1 dead and dozens injured during protests in Venezuela

The Venezuelan government has witnessed violent uprisings since anti-government protesters took to the streets Wednesday 26 October, insisting “We Won’t Take No For An Answer”. The bold message, allegedly championed by the country’s opposition leaders, is a reaction against the government’s decision to halt referendum proceedings. 

Opposition party leaders warned they’ll march to the presidential palace next week and make sure President Nicolás Maduro hears them.

“Why aren’t we going today? Because we also have to give a chance and rights to all of our Venezuelan brothers,” opposition leader Henrique Capriles told supporters at a Caracas highway.

Over 120 persons were reportedly injured. A total of 147 has been arrested as demonstrators in favor of and against the government block the streets at different locations in the country.

“At one protest, a police officer was killed,” Interior Minister Nestor Reverol said on state broadcaster VTV, according to a CNN report.

Reuters confirmed the death, adding that the policeman died after being shot on Wednesday night in central Miranda state.

“This government is going to fall!” a large number of restive citizens chanted.

Many of the protesters wore white and waved national flags as they gather at different sites across the country.

“This needs to keep growing so that the government understands once and for all that we’re doing this for real,” Capriles, who’s a two-time president of the country, said. He blames the government for the ongoing violence which has seen over 120 injured and 147 arrested, according to the report from Reuters.

Clashes occurred in several cities outside Caracas, witnesses said, including the Andean city of Merida and the volatile western town of San Cristobal that was an epicenter of violence during 2014 anti-Maduro protests.

Opposition politicians and student leaders said there were protesters struck by bullets in Merida and San Cristobal as well as Venezuela’s second-largest city Maracaibo.

Rights group Penal Forum said there were more than 208 arrests nationwide, with 119 people still detained on Wednesday night.

The government gave no figures on injuries or detentions.

A recent move by the government to halt opposition’s recall vote drive, was rejected after it ruled that there were multiple cases of voter identity fraud during the last election.The move has been tagged “controversial” by many.

Maduro is suspected of hatching plans to remain in power much longer than opposition parties can imagine. The suspicious move aroused political bickerings which is far from ending.

Each side accuses the other of staging a coup in the country, which is fast breaking apart considering the mournful economic downslide, broken hospitals and skyrocketed food prices.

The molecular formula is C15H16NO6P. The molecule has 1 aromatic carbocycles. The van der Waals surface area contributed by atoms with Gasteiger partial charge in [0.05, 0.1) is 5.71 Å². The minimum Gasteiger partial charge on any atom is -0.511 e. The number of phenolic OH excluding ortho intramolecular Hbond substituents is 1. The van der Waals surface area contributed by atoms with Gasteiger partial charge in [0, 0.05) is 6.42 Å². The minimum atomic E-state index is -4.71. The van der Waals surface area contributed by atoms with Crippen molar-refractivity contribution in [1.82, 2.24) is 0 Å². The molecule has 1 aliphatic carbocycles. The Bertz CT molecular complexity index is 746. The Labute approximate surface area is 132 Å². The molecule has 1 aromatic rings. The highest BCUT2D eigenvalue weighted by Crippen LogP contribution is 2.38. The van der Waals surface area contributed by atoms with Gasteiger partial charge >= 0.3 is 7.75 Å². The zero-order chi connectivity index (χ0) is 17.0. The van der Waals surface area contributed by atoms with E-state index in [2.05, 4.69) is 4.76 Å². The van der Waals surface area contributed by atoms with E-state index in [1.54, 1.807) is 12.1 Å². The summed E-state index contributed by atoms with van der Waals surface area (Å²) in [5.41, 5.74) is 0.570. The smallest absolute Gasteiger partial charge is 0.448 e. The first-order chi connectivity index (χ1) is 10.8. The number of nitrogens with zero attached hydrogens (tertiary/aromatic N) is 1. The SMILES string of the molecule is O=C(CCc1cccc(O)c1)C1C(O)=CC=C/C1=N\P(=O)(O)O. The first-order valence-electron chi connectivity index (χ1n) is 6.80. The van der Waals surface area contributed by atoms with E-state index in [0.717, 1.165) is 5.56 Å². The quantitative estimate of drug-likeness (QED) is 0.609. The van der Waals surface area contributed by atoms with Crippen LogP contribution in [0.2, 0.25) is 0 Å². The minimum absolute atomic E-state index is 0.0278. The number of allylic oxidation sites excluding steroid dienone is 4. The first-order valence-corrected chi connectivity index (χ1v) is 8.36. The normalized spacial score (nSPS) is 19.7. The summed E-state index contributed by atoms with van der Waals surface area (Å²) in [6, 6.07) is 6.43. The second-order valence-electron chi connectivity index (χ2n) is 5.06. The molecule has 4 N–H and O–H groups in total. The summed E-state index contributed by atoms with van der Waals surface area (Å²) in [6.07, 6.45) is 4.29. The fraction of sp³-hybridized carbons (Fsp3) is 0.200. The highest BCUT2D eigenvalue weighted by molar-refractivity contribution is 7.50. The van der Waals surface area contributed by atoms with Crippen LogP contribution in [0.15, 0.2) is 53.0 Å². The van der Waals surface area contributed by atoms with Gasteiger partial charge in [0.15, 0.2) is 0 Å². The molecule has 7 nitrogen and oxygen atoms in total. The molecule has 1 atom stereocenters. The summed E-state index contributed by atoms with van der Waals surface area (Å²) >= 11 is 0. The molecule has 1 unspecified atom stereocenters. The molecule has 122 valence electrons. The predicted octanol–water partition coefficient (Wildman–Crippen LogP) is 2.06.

On Wednesday, demonstrators said they were determined to make their voices heard.

“If they don’t want to let us choose in an electoral voting process, they are going to have to listen to us as we march in the streets peacefully, overwhelmingly, and tirelessly until they meet the demands of the Venezuelan people,” said Hasler Iglesias, a student protest leader in Caracas.

“Dialogue cannot be used as blackmail or an oxygen tank to give more time to a government that each day has less time left,” he said.

Metro stations have remained closed as angry protesters who marched in cities across the country, share pictures on social media.

Maduro, the unpopular 53-year-old successor to Hugo Chavez who has presided over an unprecedented economic crisis, accuses the opposition of seeking a coup with U.S. help and has vowed there will be no plebiscite on his rule.

Maduro says low oil prices and a U.S.-led “economic war” against him are responsible for the recession, and has vowed to stand firm.

“Maduro is not leaving!” several thousand supporters chanted at the government rally.

“They are desperate, they have received the order from the north to destroy the Venezuelan revolution,” he told a counter-march of red-shirted government loyalists.

Foes say Maduro, a former bus driver and union leader who narrowly won election after Chavez’s death in 2013, is an incompetent autocrat who is to blame for the economic problems.

“I’m not scared of protesting. It’s the food lines that scare me, that’s where you see all the misery,” said a 36-year-old health worker Auly Gonzalez.

According to a report from Aljazeera, on Wednesday, opposition leaders called a 12-hour nationwide general strike to be held on Friday. The request was expected to be a peaceful protest against Venezuela’s lingering economic crisis which has reached its unbearable peak. The country lacks food and has experienced shortage of medicines.

The opposition says their legislative majority power will be exercised against Maduro’s government as they plan to issue a declaration that will hold the president responsible for the crisis.

“We are going to notify Nicolas Maduro that the Venezuelan people declare he has abandoned his post,” the speaker of the National Assembly, Henry Ramos Allup, said to cheering protesters in Caracas.

Henry hopes the ruling will be delivered in a march scheduled November 3 at the presidential palace.

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